The early SLS AMG always felt like a work in progress and did not light my fire. However, I was sure that the ingredients were all there, and that AMG’s first super sports car would eventually come good.
‘Eventually’ turned out to be late 2013 when I was introduced to the SLS AMG Black Series at Paul Ricard Circuit. By the time I had completed less than half a lap I knew that the SLS was finally cooking with gas, and the Black Series flew straight into my Top Ten “Best Supercars” list.
Its greater engine power notwithstanding, the Black Series’ ability to really engage the driver is rooted in its chassis, which takes the front-mid-engine, rear transaxle layout of the SLS to its logical conclusion, realising its full potential.
If the plain vanilla SLS is dynamite, the Black Series is a suitcase nuke. This is definitely not one of those dubious marketing exercises with a few bits of carbon-fibre and 20hp extra, where you struggle to feel the difference.
Those differences are as clear as night and day, and the extra cash over the plain vanilla SLS gets you 60 more horses and 70 less kilos. Think 630hp at 7,400rpm and 634 Nm of torque at 5,500rpm blasting 1,550kg of alloy, carbon-fibre and steel to 100km/h in 3.6 seconds, and on to 315km/h.
The compression ratio is unchanged, but cylinder combustion pressures are higher for greater efficiency and output. This comes about through a combination of shorter intake runners, high-lift camshafts, modified valve gear, titanium exhaust, and a remapped ECU that allows the big V8 motor to rev harder and higher to 8,000rpm.
While the reciprocating parts are busy turning air and petrol into speed, the higher pitched tone of the titanium exhaust delivers crisper fundamentals to a baritone singing voice that stretches even further up the scale than before.
The SLS Black Series possesses a NASCAR grade rolling thunder soundtrack that shakes the very earth from the moment you press the Start button. And when you finally turn it off after a hard blast, the sudden silence is just as shattering.
The weight loss programme for this aluminium space-framed and bodied car embraces a lot of carbon-fibre. This is used structurally for parts like the rear bulkhead, and strategically for the underbody diagonal braces, torque tube, the bonnet, and the lightweight race seats in the cabin.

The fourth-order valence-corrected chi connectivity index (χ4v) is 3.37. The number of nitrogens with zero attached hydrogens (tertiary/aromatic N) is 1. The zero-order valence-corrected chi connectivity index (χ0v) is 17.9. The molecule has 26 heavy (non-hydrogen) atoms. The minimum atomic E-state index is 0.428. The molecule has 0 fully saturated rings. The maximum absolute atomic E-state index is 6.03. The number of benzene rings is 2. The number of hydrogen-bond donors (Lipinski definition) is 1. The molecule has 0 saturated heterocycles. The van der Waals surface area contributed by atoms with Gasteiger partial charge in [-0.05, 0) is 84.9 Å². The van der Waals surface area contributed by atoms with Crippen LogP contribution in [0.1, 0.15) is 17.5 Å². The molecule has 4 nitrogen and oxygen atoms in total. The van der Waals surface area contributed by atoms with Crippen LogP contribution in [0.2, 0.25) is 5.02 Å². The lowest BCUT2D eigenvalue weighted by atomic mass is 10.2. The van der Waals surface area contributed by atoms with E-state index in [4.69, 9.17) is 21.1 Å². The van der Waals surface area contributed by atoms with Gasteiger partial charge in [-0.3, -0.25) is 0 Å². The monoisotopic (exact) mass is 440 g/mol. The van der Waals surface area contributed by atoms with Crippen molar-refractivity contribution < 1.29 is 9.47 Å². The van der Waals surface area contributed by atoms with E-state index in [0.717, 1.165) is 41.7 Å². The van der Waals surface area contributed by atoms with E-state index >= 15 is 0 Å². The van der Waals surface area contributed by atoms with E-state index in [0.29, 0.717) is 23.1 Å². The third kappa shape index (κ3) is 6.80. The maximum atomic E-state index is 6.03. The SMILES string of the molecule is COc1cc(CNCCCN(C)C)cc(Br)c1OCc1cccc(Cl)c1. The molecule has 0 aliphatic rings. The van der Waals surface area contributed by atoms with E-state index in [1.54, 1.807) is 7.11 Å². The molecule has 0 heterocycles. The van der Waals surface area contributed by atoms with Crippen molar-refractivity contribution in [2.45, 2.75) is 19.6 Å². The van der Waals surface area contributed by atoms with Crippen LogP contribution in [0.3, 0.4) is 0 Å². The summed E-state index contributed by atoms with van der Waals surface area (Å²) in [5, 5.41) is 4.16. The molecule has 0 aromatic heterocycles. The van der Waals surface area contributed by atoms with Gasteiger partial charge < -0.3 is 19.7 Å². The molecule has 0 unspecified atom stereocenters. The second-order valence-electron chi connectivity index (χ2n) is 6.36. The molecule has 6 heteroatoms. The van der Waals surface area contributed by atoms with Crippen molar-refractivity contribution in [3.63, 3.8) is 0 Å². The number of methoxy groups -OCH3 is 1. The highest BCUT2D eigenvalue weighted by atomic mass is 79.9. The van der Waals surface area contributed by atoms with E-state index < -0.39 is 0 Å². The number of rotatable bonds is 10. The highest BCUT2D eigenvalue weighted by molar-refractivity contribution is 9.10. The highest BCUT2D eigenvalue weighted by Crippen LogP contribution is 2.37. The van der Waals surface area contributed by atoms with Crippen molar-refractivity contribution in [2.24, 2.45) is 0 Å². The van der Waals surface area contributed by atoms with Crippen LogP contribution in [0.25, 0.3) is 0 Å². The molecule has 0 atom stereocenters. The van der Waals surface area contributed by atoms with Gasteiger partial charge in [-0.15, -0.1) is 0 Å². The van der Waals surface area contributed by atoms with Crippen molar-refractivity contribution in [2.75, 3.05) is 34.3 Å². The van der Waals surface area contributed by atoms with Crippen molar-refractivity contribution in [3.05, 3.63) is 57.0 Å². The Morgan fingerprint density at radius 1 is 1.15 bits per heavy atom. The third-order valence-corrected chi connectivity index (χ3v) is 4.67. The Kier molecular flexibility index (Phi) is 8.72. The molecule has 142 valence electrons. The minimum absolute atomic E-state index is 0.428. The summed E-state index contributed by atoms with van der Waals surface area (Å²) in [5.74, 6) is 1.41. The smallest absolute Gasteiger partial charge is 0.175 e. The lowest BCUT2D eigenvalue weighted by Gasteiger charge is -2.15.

The carbon-fibre torque tube saves 13.3kg, and is 50-percent lighter than the normal aluminium equivalent. The 13kg titanium exhaust, made by Boysen, is also half the weight of its stainless steel counterpart, and even the lithium ion battery offers a near 50-percent weight saving.
The big ceramic brakes that give the Black Series its strong and tireless retardation also offer a big unsprung weight saving, while the lightweight race style bucket seats are also worth a few kilos. All this combines to make a night and day difference to the way the car accelerates, turns and stops. This is an SLS with the dial turned up to 11.
Out on track, first impressions were of a car with noticeably better throttle response and thrust through the gears. I started off in Sport+ mode but soon reverted to manual shifting, which I personally prefer.
The brilliance of the chassis tuning shines through very clearly. The uprated springs and dampers keep the car flat through the bends, and the active damping system that AMG rolled out at the time of the SLS Roadster’s debut means a less punishing ride on public roads.
The small torsional dampers AMG has installed to limit movement of the motor in front and the gearbox at the rear under lateral loadings, help to keep the car nicely trimmed from turn in to the exit of a bend. All this works very well with the Cup tyres to eke out higher mechanical grip and lateral acceleration than the standard or GT spec SLS models.
Another trick to help the Black Series turn in and tackle bends better than its siblings is the zero to 60-percent locking limited slip differential that AMG has developed in-house.
As the suspension set-up is track biased and tuned to work with Cup tyres, you have to treat the Black Series like a racecar. If you brake in a straight line before turning in you will encounter some understeer. To get everything to gel properly you need to be aggressive but smooth, trail braking into the bends, and rolling progressively onto the throttle. Then the front grips keenly with the nicely damped rear axle following in unison.
At least that is how it initially appears. In actual fact, it is the stability of the rear axle that sets the stage for the chassis, and you have to realise this and then alter the front-end behaviour in the way described above. Because the Black Series is like a racecar in this respect, you have to think like a race driver to get the best from it.
On public roads, the differences perceived both through the steering and the seat of your pants are palpable. The front end is pointier, the car turning in with greater incisiveness but not to the point where it feels darty or over-sensitive.
Meanwhile the back end follows the nose into a bend in perfect synch, showing nimbleness with no sense of nervousness. It is a double act that delivers elation and confidence to the keen driver.
On public roads, the story is a different one. The standard SLS is a low and wide car with limited visibility, and the Black Series is even wider. The ride is definitely on the firm side, albeit far from as punishing as say a Porsche 996 GT3 RS.
Even more so that with stock SLS, the Black Series is always on, its sharp race-bred chassis constantly interacting with the surface of the tarmac, and its big naturally-aspirated V8 always bubbling away just in front of you like a volcano on the point of erupting. You will never fall asleep at the wheel of this machine!